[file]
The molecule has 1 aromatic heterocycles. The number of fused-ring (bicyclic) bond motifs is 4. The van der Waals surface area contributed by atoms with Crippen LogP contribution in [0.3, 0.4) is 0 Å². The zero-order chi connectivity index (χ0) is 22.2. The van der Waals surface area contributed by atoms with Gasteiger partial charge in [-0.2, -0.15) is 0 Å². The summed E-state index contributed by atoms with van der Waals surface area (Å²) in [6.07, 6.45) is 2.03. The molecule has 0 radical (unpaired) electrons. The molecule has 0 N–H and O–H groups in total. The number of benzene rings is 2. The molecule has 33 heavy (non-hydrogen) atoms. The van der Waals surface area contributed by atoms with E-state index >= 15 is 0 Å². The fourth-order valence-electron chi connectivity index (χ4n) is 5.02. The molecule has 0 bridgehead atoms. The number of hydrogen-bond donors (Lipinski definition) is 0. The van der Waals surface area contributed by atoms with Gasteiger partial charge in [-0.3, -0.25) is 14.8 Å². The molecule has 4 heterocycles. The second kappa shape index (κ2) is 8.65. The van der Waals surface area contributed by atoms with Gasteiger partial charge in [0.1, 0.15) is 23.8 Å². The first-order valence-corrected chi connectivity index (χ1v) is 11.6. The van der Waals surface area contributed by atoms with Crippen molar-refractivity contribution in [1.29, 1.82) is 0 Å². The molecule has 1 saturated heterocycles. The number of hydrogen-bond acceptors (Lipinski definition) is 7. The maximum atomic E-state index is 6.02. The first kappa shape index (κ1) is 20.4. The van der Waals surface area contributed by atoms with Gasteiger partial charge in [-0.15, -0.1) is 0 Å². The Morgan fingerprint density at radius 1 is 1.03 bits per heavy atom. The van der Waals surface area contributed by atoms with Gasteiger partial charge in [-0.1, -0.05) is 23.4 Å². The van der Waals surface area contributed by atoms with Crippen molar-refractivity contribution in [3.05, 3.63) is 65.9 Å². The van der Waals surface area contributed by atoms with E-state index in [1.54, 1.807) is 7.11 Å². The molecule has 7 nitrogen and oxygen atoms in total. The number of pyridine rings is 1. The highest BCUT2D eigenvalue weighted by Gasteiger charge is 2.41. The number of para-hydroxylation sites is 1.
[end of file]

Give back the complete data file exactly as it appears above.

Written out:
The molecule has 1 aromatic heterocycles. The number of fused-ring (bicyclic) bond motifs is 4. The van der Waals surface area contributed by atoms with Crippen LogP contribution in [0.3, 0.4) is 0 Å². The zero-order chi connectivity index (χ0) is 22.2. The van der Waals surface area contributed by atoms with Gasteiger partial charge in [-0.2, -0.15) is 0 Å². The summed E-state index contributed by atoms with van der Waals surface area (Å²) in [6.07, 6.45) is 2.03. The molecule has 0 radical (unpaired) electrons. The molecule has 0 N–H and O–H groups in total. The number of benzene rings is 2. The molecule has 33 heavy (non-hydrogen) atoms. The van der Waals surface area contributed by atoms with E-state index >= 15 is 0 Å². The fourth-order valence-electron chi connectivity index (χ4n) is 5.02. The molecule has 0 bridgehead atoms. The number of hydrogen-bond donors (Lipinski definition) is 0. The van der Waals surface area contributed by atoms with Gasteiger partial charge in [-0.3, -0.25) is 14.8 Å². The molecule has 4 heterocycles. The second kappa shape index (κ2) is 8.65. The van der Waals surface area contributed by atoms with Gasteiger partial charge in [0.1, 0.15) is 23.8 Å². The first-order valence-corrected chi connectivity index (χ1v) is 11.6. The van der Waals surface area contributed by atoms with Crippen molar-refractivity contribution in [1.29, 1.82) is 0 Å². The molecule has 1 saturated heterocycles. The number of hydrogen-bond acceptors (Lipinski definition) is 7. The maximum atomic E-state index is 6.02. The first kappa shape index (κ1) is 20.4. The van der Waals surface area contributed by atoms with Gasteiger partial charge in [-0.15, -0.1) is 0 Å². The Morgan fingerprint density at radius 1 is 1.03 bits per heavy atom. The van der Waals surface area contributed by atoms with Gasteiger partial charge in [-0.1, -0.05) is 23.4 Å². The van der Waals surface area contributed by atoms with Crippen molar-refractivity contribution in [3.05, 3.63) is 65.9 Å². The van der Waals surface area contributed by atoms with E-state index in [1.54, 1.807) is 7.11 Å². The molecule has 7 nitrogen and oxygen atoms in total. The number of pyridine rings is 1. The highest BCUT2D eigenvalue weighted by Gasteiger charge is 2.41. The number of para-hydroxylation sites is 1.